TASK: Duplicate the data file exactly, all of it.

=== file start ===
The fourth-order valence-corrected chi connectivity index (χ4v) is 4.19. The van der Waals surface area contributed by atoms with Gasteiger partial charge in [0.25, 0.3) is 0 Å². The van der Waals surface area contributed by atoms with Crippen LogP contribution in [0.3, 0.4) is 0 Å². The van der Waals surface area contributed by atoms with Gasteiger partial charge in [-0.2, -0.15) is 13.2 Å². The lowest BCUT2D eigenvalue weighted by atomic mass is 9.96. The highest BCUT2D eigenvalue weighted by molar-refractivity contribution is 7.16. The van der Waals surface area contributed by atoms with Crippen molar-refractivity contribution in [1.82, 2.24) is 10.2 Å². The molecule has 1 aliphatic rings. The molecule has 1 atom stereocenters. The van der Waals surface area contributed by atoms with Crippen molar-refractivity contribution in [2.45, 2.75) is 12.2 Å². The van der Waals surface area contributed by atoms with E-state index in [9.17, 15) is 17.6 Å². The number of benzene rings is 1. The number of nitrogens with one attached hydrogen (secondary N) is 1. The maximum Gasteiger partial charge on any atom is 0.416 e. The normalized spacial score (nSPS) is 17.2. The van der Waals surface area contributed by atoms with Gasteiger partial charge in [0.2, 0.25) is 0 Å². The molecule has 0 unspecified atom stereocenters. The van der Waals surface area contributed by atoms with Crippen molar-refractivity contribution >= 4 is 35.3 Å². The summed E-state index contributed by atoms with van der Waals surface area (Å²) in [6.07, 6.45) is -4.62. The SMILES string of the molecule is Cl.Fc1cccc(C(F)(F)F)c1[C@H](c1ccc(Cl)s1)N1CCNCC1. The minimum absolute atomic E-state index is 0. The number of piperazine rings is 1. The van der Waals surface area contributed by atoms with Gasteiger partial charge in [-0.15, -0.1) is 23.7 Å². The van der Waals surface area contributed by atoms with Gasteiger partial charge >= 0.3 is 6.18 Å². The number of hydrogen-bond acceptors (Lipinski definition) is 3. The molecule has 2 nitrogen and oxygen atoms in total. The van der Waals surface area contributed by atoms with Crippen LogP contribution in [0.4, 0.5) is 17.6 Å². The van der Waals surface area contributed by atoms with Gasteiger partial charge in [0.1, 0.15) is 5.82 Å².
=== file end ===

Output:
The fourth-order valence-corrected chi connectivity index (χ4v) is 4.19. The van der Waals surface area contributed by atoms with Gasteiger partial charge in [0.25, 0.3) is 0 Å². The van der Waals surface area contributed by atoms with Crippen LogP contribution in [0.3, 0.4) is 0 Å². The van der Waals surface area contributed by atoms with Gasteiger partial charge in [-0.2, -0.15) is 13.2 Å². The lowest BCUT2D eigenvalue weighted by atomic mass is 9.96. The highest BCUT2D eigenvalue weighted by molar-refractivity contribution is 7.16. The van der Waals surface area contributed by atoms with Crippen molar-refractivity contribution in [1.82, 2.24) is 10.2 Å². The molecule has 1 aliphatic rings. The molecule has 1 atom stereocenters. The van der Waals surface area contributed by atoms with Crippen molar-refractivity contribution in [2.45, 2.75) is 12.2 Å². The van der Waals surface area contributed by atoms with E-state index in [9.17, 15) is 17.6 Å². The number of benzene rings is 1. The number of nitrogens with one attached hydrogen (secondary N) is 1. The maximum Gasteiger partial charge on any atom is 0.416 e. The normalized spacial score (nSPS) is 17.2. The van der Waals surface area contributed by atoms with Gasteiger partial charge in [0.2, 0.25) is 0 Å². The molecule has 0 unspecified atom stereocenters. The van der Waals surface area contributed by atoms with Crippen molar-refractivity contribution >= 4 is 35.3 Å². The summed E-state index contributed by atoms with van der Waals surface area (Å²) in [6.07, 6.45) is -4.62. The SMILES string of the molecule is Cl.Fc1cccc(C(F)(F)F)c1[C@H](c1ccc(Cl)s1)N1CCNCC1. The minimum absolute atomic E-state index is 0. The number of piperazine rings is 1. The van der Waals surface area contributed by atoms with Gasteiger partial charge in [-0.15, -0.1) is 23.7 Å². The van der Waals surface area contributed by atoms with Gasteiger partial charge >= 0.3 is 6.18 Å². The number of hydrogen-bond acceptors (Lipinski definition) is 3. The molecule has 2 nitrogen and oxygen atoms in total. The van der Waals surface area contributed by atoms with Crippen LogP contribution in [0.4, 0.5) is 17.6 Å². The van der Waals surface area contributed by atoms with Gasteiger partial charge in [0.1, 0.15) is 5.82 Å².